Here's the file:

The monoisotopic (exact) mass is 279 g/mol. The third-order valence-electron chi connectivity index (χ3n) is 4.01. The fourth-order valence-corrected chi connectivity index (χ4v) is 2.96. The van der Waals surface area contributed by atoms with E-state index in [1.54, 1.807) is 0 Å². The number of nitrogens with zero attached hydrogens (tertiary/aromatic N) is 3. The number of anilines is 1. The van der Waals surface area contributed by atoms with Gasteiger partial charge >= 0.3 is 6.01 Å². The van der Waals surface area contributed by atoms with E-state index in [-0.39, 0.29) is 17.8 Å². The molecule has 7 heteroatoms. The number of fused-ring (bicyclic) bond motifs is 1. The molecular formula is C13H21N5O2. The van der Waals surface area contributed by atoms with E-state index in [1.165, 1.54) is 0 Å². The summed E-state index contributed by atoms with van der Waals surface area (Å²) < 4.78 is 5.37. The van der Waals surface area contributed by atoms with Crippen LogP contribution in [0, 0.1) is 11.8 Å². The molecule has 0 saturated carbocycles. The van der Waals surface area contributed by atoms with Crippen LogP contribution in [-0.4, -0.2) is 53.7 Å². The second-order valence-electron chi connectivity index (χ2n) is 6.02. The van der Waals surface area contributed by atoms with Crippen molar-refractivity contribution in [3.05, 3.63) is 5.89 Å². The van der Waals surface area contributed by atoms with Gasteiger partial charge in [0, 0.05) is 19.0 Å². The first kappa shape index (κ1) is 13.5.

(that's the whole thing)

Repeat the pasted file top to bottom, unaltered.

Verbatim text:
The monoisotopic (exact) mass is 279 g/mol. The third-order valence-electron chi connectivity index (χ3n) is 4.01. The fourth-order valence-corrected chi connectivity index (χ4v) is 2.96. The van der Waals surface area contributed by atoms with E-state index in [1.54, 1.807) is 0 Å². The number of nitrogens with zero attached hydrogens (tertiary/aromatic N) is 3. The number of anilines is 1. The van der Waals surface area contributed by atoms with Gasteiger partial charge >= 0.3 is 6.01 Å². The van der Waals surface area contributed by atoms with E-state index in [-0.39, 0.29) is 17.8 Å². The molecule has 7 heteroatoms. The number of fused-ring (bicyclic) bond motifs is 1. The molecular formula is C13H21N5O2. The van der Waals surface area contributed by atoms with E-state index in [1.165, 1.54) is 0 Å². The summed E-state index contributed by atoms with van der Waals surface area (Å²) < 4.78 is 5.37. The van der Waals surface area contributed by atoms with Crippen LogP contribution in [0, 0.1) is 11.8 Å². The molecule has 0 saturated carbocycles. The van der Waals surface area contributed by atoms with Crippen LogP contribution in [-0.4, -0.2) is 53.7 Å². The second-order valence-electron chi connectivity index (χ2n) is 6.02. The van der Waals surface area contributed by atoms with Crippen molar-refractivity contribution in [3.05, 3.63) is 5.89 Å². The van der Waals surface area contributed by atoms with Gasteiger partial charge in [0, 0.05) is 19.0 Å². The first kappa shape index (κ1) is 13.5.